In the latest report from RSM Tenon (reported on the SBF blog), it was quoted that 1 in 10 SME's don’t know where to go for business advice and 13% would consider their peers ahead of seeking any professional help.
In a time where advice is available online in abundance, few would turn to the internet in favour of a friend, family member or business acquaintance instead.
I can remember when the accountant and the bank manager were at the very heart of the business community and would be the logical choice in times of need. It is evident that the banks' decision to move away from local to centralised lending centres in major cities have put pay to the former, and fee pressures and an enhanced audit threshold, have put pay to the latter.
I find it difficult to comprehend that an increasing number of SME's do not seek professional help in preparing audited accounts and why the threshold for this to be a legal requirement is so high. Although all companies and limited liability partnerships (LLPs) have to submit some form of accounts to Companies House, these accounts don't have to be audited for financial years starting before 6 April 2008 or prior to 1 October 2008 for LLPs if you:
- qualify as a small company or LLP for the purposes of filing abbreviated accounts
- have a turnover of no more than £5.6 million
- have a balance sheet total of no more than £2.8 million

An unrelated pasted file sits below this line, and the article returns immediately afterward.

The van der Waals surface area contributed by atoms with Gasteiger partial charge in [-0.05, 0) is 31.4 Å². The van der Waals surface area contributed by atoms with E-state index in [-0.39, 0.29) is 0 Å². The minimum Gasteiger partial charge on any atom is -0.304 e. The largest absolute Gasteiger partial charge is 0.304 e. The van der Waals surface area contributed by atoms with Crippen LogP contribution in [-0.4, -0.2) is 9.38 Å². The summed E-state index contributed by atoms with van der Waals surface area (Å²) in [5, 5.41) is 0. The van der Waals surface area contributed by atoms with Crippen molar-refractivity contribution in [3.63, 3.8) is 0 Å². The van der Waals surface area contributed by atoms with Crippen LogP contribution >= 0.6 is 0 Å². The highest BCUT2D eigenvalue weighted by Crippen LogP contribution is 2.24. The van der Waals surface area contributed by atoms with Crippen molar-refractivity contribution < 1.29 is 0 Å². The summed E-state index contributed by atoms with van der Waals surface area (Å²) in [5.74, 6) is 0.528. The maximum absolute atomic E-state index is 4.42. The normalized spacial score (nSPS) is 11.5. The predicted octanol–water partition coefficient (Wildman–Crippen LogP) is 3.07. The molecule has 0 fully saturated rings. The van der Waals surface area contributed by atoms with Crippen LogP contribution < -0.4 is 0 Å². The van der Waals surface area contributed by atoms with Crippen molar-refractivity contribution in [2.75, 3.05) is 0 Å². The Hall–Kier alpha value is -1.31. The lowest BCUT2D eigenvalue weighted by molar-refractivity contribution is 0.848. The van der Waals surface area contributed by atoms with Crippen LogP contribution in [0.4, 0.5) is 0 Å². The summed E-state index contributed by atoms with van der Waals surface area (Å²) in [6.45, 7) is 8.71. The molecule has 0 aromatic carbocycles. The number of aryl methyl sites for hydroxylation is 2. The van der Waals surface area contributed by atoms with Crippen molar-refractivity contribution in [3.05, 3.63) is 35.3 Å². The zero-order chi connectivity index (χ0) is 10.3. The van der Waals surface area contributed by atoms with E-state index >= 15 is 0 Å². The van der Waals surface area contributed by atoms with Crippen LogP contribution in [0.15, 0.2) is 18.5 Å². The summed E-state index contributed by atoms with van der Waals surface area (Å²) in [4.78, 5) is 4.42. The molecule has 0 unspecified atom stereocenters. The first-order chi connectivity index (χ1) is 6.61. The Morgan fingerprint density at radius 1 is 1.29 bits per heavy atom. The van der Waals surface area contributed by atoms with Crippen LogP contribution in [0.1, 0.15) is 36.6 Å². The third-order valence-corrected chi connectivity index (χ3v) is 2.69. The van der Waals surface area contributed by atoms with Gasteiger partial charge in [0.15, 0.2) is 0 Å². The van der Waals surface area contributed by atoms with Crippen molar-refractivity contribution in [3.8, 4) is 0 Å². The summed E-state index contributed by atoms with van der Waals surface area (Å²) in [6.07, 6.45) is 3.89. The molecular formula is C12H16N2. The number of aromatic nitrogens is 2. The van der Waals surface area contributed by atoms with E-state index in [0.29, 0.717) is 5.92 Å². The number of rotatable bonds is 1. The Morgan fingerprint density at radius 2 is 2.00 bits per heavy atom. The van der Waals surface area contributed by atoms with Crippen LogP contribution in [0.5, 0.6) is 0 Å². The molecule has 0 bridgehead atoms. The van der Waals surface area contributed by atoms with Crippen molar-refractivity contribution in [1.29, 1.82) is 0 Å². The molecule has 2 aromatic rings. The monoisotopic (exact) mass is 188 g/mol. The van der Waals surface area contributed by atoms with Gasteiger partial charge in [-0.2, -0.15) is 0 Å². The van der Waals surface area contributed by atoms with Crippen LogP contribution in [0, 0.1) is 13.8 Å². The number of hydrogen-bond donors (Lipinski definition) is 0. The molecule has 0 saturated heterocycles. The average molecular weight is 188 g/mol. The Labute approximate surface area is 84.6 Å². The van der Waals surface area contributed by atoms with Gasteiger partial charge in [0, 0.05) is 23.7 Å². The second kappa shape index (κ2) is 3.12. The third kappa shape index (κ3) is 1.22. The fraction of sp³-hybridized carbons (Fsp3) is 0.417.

I have advised and worked with SME’s over the past 20 years and I cannot recommend highly enough the benefits of third party professional advice. Cash flow forecasts are simply not prepared by the majority who rely on old fashioned gut feel to run their cash flows, and if they haven’t got the available capital then the creditors will just have to wait. However, the longer term implications are more serious.
If a business is not filing timely audited accounts, credit terms are harder to obtain and if the cash flow is managed on an ad-hoc basis without proper planning, then the owners will spend more time firefighting with its creditors than they will running the business or determining the strategic direction of their respective organisations.
My advice in all this is that good advice is an investment and if more people engaged with their accountant or bank manager then the benefits would far and away exceed the cost over time.